To start a corporation you must follow certain criteria to make your business a legal corporate entity. These procedures are generally the same from state to state but for your own protection check with your state’s Department of Corporations or the Secretary of State.
First, you must establish the name of your corporation. This is the name that it will be known as to the public. You must file all the appropriate paperwork to register the name with the state and file a fictitious name application. Fictitious name applications are a generally a small fee that you send in to the state which allows them to verify that no other entity is using that name and secure it for your company. You will also be required to post a fictitious name ad in the classified of your local newspaper posting your intent to use this name.
Next, you must choose where to incorporate. While it is common to file incorporation papers in the state where you do business, there are options that allow you to file in other states. Choose this option carefully, as there are many rules and regulations that concern incorporating across state lines.
Next you need to determine who the corporate officers are and decide on the corporation bylaws. These laws will determine how your company will run its corporation and how and when any changes can be made to the corporate structure. You will determine corporate meeting times and conditions and establish your corporate minutes book. Recordkeeping policies and share information must be provided in the bylaws.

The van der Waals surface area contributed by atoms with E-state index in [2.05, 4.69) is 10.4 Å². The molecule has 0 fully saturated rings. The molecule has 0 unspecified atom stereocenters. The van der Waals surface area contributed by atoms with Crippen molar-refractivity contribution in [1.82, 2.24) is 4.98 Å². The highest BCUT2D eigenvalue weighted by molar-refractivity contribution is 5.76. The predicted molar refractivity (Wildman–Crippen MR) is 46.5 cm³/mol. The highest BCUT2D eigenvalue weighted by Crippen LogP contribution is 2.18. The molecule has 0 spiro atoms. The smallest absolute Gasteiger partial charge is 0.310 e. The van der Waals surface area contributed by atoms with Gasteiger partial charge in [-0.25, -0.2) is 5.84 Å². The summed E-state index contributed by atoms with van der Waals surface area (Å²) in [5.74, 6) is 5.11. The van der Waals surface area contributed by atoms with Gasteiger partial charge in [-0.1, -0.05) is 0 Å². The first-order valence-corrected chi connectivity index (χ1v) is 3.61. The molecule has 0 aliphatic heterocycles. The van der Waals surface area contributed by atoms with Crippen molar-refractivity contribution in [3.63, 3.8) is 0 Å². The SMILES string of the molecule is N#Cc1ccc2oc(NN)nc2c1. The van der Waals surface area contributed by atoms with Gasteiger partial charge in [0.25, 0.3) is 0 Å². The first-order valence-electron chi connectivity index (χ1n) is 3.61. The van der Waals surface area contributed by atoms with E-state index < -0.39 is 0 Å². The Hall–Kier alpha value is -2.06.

Once all of these items have been accomplished you must determine what type of corporation you will become, such as an S corporation, a C corporation, or a non-profit. After this has been established and all supporting documentation completed, you need to fill out the actual incorporation papers and file them with the appropriate state agency. The incorporation papers are simple forms that require you to list all the information that you have about the corporation that you have compiled in the previous steps.
Once your incorporation application is filed, you will need to establish a separate bank account for the business. Corporations must maintain a separate bank account for all of their transactions. Commingling the corporation money with that of the owners or shareholders can cause you to lose your corporation status. Then apply for all the local and county business licenses or permits that you are required to have to run a company in that area.